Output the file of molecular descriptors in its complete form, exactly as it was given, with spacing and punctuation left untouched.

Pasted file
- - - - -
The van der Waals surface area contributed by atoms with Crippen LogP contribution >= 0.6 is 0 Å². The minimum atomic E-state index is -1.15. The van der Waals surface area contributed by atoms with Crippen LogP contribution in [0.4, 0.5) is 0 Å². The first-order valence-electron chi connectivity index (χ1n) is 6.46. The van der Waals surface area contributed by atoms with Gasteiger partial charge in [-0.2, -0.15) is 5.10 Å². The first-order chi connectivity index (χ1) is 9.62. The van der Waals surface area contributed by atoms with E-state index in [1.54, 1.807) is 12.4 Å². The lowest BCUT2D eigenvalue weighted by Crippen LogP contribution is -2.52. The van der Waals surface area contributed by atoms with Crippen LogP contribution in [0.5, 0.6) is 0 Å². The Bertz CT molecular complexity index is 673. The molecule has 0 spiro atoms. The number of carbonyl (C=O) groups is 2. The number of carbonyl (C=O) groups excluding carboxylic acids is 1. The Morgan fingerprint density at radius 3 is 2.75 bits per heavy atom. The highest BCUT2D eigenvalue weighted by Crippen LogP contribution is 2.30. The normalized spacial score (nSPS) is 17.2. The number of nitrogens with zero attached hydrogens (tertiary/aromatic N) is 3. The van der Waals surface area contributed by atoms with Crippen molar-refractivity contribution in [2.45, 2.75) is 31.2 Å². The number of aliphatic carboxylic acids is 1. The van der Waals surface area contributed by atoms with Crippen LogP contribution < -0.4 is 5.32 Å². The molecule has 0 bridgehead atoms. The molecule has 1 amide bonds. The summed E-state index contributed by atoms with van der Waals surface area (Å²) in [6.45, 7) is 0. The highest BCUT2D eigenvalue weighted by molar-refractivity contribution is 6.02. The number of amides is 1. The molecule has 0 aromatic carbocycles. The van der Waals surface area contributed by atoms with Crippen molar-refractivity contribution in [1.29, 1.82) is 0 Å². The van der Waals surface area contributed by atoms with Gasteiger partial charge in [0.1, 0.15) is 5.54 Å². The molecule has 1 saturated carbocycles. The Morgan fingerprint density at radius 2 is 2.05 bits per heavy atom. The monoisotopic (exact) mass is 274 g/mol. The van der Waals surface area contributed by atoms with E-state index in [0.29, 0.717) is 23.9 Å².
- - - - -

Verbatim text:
The van der Waals surface area contributed by atoms with Crippen LogP contribution >= 0.6 is 0 Å². The minimum atomic E-state index is -1.15. The van der Waals surface area contributed by atoms with Crippen LogP contribution in [0.4, 0.5) is 0 Å². The first-order valence-electron chi connectivity index (χ1n) is 6.46. The van der Waals surface area contributed by atoms with Gasteiger partial charge in [-0.2, -0.15) is 5.10 Å². The first-order chi connectivity index (χ1) is 9.62. The van der Waals surface area contributed by atoms with E-state index in [1.54, 1.807) is 12.4 Å². The lowest BCUT2D eigenvalue weighted by Crippen LogP contribution is -2.52. The van der Waals surface area contributed by atoms with Crippen LogP contribution in [0.5, 0.6) is 0 Å². The Bertz CT molecular complexity index is 673. The molecule has 0 spiro atoms. The number of carbonyl (C=O) groups is 2. The number of carbonyl (C=O) groups excluding carboxylic acids is 1. The Morgan fingerprint density at radius 3 is 2.75 bits per heavy atom. The highest BCUT2D eigenvalue weighted by Crippen LogP contribution is 2.30. The normalized spacial score (nSPS) is 17.2. The number of nitrogens with zero attached hydrogens (tertiary/aromatic N) is 3. The van der Waals surface area contributed by atoms with Crippen molar-refractivity contribution in [2.45, 2.75) is 31.2 Å². The number of aliphatic carboxylic acids is 1. The van der Waals surface area contributed by atoms with Crippen LogP contribution < -0.4 is 5.32 Å². The molecule has 0 bridgehead atoms. The molecule has 1 amide bonds. The summed E-state index contributed by atoms with van der Waals surface area (Å²) in [6.45, 7) is 0. The highest BCUT2D eigenvalue weighted by molar-refractivity contribution is 6.02. The number of amides is 1. The molecule has 0 aromatic carbocycles. The van der Waals surface area contributed by atoms with Crippen molar-refractivity contribution in [1.29, 1.82) is 0 Å². The van der Waals surface area contributed by atoms with Gasteiger partial charge in [0.1, 0.15) is 5.54 Å². The molecule has 1 saturated carbocycles. The Morgan fingerprint density at radius 2 is 2.05 bits per heavy atom. The monoisotopic (exact) mass is 274 g/mol. The van der Waals surface area contributed by atoms with E-state index in [0.29, 0.717) is 23.9 Å².